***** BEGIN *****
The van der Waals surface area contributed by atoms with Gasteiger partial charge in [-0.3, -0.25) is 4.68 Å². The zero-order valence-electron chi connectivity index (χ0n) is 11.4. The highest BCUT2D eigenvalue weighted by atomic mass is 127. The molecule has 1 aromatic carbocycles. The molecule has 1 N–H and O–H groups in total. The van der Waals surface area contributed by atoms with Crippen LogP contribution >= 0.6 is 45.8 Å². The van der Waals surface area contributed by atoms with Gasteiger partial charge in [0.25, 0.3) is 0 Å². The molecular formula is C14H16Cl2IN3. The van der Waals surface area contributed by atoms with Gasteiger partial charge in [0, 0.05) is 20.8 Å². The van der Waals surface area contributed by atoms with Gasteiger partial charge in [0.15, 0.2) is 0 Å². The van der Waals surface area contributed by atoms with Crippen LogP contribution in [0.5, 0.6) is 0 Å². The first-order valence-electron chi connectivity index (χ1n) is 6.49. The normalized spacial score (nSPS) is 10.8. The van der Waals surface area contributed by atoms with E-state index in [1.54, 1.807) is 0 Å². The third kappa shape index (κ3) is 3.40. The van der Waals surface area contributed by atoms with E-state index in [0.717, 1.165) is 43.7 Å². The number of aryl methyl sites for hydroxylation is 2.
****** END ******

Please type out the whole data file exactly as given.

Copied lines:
The van der Waals surface area contributed by atoms with Gasteiger partial charge in [-0.3, -0.25) is 4.68 Å². The zero-order valence-electron chi connectivity index (χ0n) is 11.4. The highest BCUT2D eigenvalue weighted by atomic mass is 127. The molecule has 1 aromatic carbocycles. The molecule has 1 N–H and O–H groups in total. The van der Waals surface area contributed by atoms with Crippen LogP contribution >= 0.6 is 45.8 Å². The van der Waals surface area contributed by atoms with Gasteiger partial charge in [0.25, 0.3) is 0 Å². The molecular formula is C14H16Cl2IN3. The van der Waals surface area contributed by atoms with Gasteiger partial charge in [0, 0.05) is 20.8 Å². The van der Waals surface area contributed by atoms with Gasteiger partial charge in [0.15, 0.2) is 0 Å². The van der Waals surface area contributed by atoms with Crippen LogP contribution in [0.5, 0.6) is 0 Å². The first-order valence-electron chi connectivity index (χ1n) is 6.49. The normalized spacial score (nSPS) is 10.8. The van der Waals surface area contributed by atoms with E-state index in [1.54, 1.807) is 0 Å². The third kappa shape index (κ3) is 3.40. The van der Waals surface area contributed by atoms with E-state index in [0.717, 1.165) is 43.7 Å². The number of aryl methyl sites for hydroxylation is 2.